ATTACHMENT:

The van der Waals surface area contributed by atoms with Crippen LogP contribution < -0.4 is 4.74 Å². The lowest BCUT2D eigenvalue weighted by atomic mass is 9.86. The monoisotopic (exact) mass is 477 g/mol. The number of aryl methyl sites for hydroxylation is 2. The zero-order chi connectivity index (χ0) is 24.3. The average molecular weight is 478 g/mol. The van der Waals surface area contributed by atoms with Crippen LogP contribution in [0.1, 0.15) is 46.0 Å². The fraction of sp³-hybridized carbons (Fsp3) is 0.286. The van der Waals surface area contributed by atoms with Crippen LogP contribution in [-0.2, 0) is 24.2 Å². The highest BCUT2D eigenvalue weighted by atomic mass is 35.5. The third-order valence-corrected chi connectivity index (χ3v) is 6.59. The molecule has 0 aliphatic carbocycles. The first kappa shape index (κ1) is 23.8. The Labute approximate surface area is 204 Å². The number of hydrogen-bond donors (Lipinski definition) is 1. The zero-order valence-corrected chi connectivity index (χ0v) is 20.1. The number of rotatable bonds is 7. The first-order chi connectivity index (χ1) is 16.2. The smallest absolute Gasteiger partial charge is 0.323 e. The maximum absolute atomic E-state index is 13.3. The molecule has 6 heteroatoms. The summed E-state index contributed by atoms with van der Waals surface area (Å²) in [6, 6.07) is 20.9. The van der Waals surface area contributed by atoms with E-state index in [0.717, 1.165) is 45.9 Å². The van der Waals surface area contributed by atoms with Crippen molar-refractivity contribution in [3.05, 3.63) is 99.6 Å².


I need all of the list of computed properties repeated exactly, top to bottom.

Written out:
The van der Waals surface area contributed by atoms with Crippen LogP contribution < -0.4 is 4.74 Å². The lowest BCUT2D eigenvalue weighted by atomic mass is 9.86. The monoisotopic (exact) mass is 477 g/mol. The number of aryl methyl sites for hydroxylation is 2. The zero-order chi connectivity index (χ0) is 24.3. The average molecular weight is 478 g/mol. The van der Waals surface area contributed by atoms with Crippen LogP contribution in [0.1, 0.15) is 46.0 Å². The fraction of sp³-hybridized carbons (Fsp3) is 0.286. The van der Waals surface area contributed by atoms with Crippen LogP contribution in [-0.2, 0) is 24.2 Å². The highest BCUT2D eigenvalue weighted by atomic mass is 35.5. The third-order valence-corrected chi connectivity index (χ3v) is 6.59. The molecule has 0 aliphatic carbocycles. The first kappa shape index (κ1) is 23.8. The Labute approximate surface area is 204 Å². The number of hydrogen-bond donors (Lipinski definition) is 1. The zero-order valence-corrected chi connectivity index (χ0v) is 20.1. The number of rotatable bonds is 7. The first-order chi connectivity index (χ1) is 16.2. The smallest absolute Gasteiger partial charge is 0.323 e. The maximum absolute atomic E-state index is 13.3. The molecule has 6 heteroatoms. The summed E-state index contributed by atoms with van der Waals surface area (Å²) in [6, 6.07) is 20.9. The van der Waals surface area contributed by atoms with E-state index in [0.717, 1.165) is 45.9 Å². The van der Waals surface area contributed by atoms with Crippen molar-refractivity contribution in [3.05, 3.63) is 99.6 Å².